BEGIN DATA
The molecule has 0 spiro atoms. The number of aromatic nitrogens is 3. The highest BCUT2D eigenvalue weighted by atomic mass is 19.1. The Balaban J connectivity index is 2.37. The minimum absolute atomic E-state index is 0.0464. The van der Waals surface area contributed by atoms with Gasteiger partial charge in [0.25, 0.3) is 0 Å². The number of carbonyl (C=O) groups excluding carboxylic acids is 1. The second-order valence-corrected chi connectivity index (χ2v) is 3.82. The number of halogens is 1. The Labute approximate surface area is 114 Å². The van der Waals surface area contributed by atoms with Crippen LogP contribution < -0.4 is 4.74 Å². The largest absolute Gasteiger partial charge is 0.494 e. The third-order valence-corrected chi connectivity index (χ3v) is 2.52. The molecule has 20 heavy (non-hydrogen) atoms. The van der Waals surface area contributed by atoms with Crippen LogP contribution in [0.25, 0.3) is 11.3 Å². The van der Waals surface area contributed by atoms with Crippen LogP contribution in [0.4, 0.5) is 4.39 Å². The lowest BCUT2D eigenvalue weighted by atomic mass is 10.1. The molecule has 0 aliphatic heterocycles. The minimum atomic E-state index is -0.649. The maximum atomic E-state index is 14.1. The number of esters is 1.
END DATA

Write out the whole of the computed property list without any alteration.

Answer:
The molecule has 0 spiro atoms. The number of aromatic nitrogens is 3. The highest BCUT2D eigenvalue weighted by atomic mass is 19.1. The Balaban J connectivity index is 2.37. The minimum absolute atomic E-state index is 0.0464. The van der Waals surface area contributed by atoms with Gasteiger partial charge in [0.25, 0.3) is 0 Å². The number of carbonyl (C=O) groups excluding carboxylic acids is 1. The second-order valence-corrected chi connectivity index (χ2v) is 3.82. The number of halogens is 1. The Labute approximate surface area is 114 Å². The van der Waals surface area contributed by atoms with Crippen LogP contribution < -0.4 is 4.74 Å². The largest absolute Gasteiger partial charge is 0.494 e. The third-order valence-corrected chi connectivity index (χ3v) is 2.52. The molecule has 20 heavy (non-hydrogen) atoms. The van der Waals surface area contributed by atoms with Crippen LogP contribution in [0.25, 0.3) is 11.3 Å². The van der Waals surface area contributed by atoms with Crippen LogP contribution in [0.4, 0.5) is 4.39 Å². The lowest BCUT2D eigenvalue weighted by atomic mass is 10.1. The molecule has 0 aliphatic heterocycles. The minimum atomic E-state index is -0.649. The maximum atomic E-state index is 14.1. The number of esters is 1.